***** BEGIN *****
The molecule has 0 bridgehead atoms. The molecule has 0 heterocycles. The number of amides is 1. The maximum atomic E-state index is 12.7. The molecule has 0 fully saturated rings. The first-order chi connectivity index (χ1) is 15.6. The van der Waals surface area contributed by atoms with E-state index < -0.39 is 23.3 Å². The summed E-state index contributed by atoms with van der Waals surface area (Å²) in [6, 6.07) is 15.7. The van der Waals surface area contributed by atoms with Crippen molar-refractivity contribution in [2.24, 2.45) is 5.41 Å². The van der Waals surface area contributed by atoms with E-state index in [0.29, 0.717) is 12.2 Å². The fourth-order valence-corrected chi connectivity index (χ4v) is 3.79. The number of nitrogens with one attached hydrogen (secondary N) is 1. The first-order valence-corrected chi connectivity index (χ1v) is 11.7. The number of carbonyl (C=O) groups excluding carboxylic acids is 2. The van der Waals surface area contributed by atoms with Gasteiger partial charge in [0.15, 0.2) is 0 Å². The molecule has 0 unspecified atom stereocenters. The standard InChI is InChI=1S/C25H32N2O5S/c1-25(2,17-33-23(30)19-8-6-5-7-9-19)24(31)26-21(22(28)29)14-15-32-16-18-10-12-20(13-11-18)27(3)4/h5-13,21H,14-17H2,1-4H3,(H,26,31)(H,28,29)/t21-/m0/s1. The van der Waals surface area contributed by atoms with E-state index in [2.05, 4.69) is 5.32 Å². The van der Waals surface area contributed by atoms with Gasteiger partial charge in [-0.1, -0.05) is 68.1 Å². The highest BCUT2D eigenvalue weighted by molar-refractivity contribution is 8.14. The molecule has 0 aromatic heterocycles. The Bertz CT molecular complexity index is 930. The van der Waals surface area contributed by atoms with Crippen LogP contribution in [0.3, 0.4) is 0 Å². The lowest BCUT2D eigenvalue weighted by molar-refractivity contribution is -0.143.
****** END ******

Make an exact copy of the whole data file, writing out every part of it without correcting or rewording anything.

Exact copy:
The molecule has 0 bridgehead atoms. The molecule has 0 heterocycles. The number of amides is 1. The maximum atomic E-state index is 12.7. The molecule has 0 fully saturated rings. The first-order chi connectivity index (χ1) is 15.6. The van der Waals surface area contributed by atoms with E-state index < -0.39 is 23.3 Å². The summed E-state index contributed by atoms with van der Waals surface area (Å²) in [6, 6.07) is 15.7. The van der Waals surface area contributed by atoms with Crippen molar-refractivity contribution in [2.24, 2.45) is 5.41 Å². The van der Waals surface area contributed by atoms with E-state index in [0.29, 0.717) is 12.2 Å². The fourth-order valence-corrected chi connectivity index (χ4v) is 3.79. The number of nitrogens with one attached hydrogen (secondary N) is 1. The first-order valence-corrected chi connectivity index (χ1v) is 11.7. The number of carbonyl (C=O) groups excluding carboxylic acids is 2. The van der Waals surface area contributed by atoms with Gasteiger partial charge in [0.15, 0.2) is 0 Å². The molecule has 0 unspecified atom stereocenters. The standard InChI is InChI=1S/C25H32N2O5S/c1-25(2,17-33-23(30)19-8-6-5-7-9-19)24(31)26-21(22(28)29)14-15-32-16-18-10-12-20(13-11-18)27(3)4/h5-13,21H,14-17H2,1-4H3,(H,26,31)(H,28,29)/t21-/m0/s1. The van der Waals surface area contributed by atoms with E-state index in [2.05, 4.69) is 5.32 Å². The van der Waals surface area contributed by atoms with Gasteiger partial charge in [-0.1, -0.05) is 68.1 Å². The highest BCUT2D eigenvalue weighted by molar-refractivity contribution is 8.14. The molecule has 0 aromatic heterocycles. The Bertz CT molecular complexity index is 930. The van der Waals surface area contributed by atoms with Crippen LogP contribution in [0.3, 0.4) is 0 Å². The lowest BCUT2D eigenvalue weighted by molar-refractivity contribution is -0.143.